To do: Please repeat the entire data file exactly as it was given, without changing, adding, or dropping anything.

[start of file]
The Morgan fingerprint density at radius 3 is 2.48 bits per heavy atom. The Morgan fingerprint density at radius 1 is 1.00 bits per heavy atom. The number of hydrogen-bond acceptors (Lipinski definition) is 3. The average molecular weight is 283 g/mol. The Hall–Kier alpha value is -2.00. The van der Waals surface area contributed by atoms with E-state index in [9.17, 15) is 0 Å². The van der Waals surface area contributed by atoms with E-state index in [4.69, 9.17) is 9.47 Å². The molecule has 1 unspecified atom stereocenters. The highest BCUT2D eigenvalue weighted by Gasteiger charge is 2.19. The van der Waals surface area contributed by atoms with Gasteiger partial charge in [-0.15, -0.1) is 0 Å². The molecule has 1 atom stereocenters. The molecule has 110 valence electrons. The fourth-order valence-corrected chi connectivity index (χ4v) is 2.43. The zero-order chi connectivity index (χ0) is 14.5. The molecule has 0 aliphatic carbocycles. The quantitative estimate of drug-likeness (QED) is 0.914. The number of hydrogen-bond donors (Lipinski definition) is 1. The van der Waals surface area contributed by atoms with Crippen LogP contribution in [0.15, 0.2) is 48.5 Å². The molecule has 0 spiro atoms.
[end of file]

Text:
The Morgan fingerprint density at radius 3 is 2.48 bits per heavy atom. The Morgan fingerprint density at radius 1 is 1.00 bits per heavy atom. The number of hydrogen-bond acceptors (Lipinski definition) is 3. The average molecular weight is 283 g/mol. The Hall–Kier alpha value is -2.00. The van der Waals surface area contributed by atoms with E-state index in [9.17, 15) is 0 Å². The van der Waals surface area contributed by atoms with E-state index in [4.69, 9.17) is 9.47 Å². The molecule has 1 unspecified atom stereocenters. The highest BCUT2D eigenvalue weighted by Gasteiger charge is 2.19. The van der Waals surface area contributed by atoms with Gasteiger partial charge in [-0.15, -0.1) is 0 Å². The molecule has 1 atom stereocenters. The molecule has 110 valence electrons. The fourth-order valence-corrected chi connectivity index (χ4v) is 2.43. The zero-order chi connectivity index (χ0) is 14.5. The molecule has 0 aliphatic carbocycles. The quantitative estimate of drug-likeness (QED) is 0.914. The number of hydrogen-bond donors (Lipinski definition) is 1. The van der Waals surface area contributed by atoms with Crippen LogP contribution in [0.15, 0.2) is 48.5 Å². The molecule has 0 spiro atoms.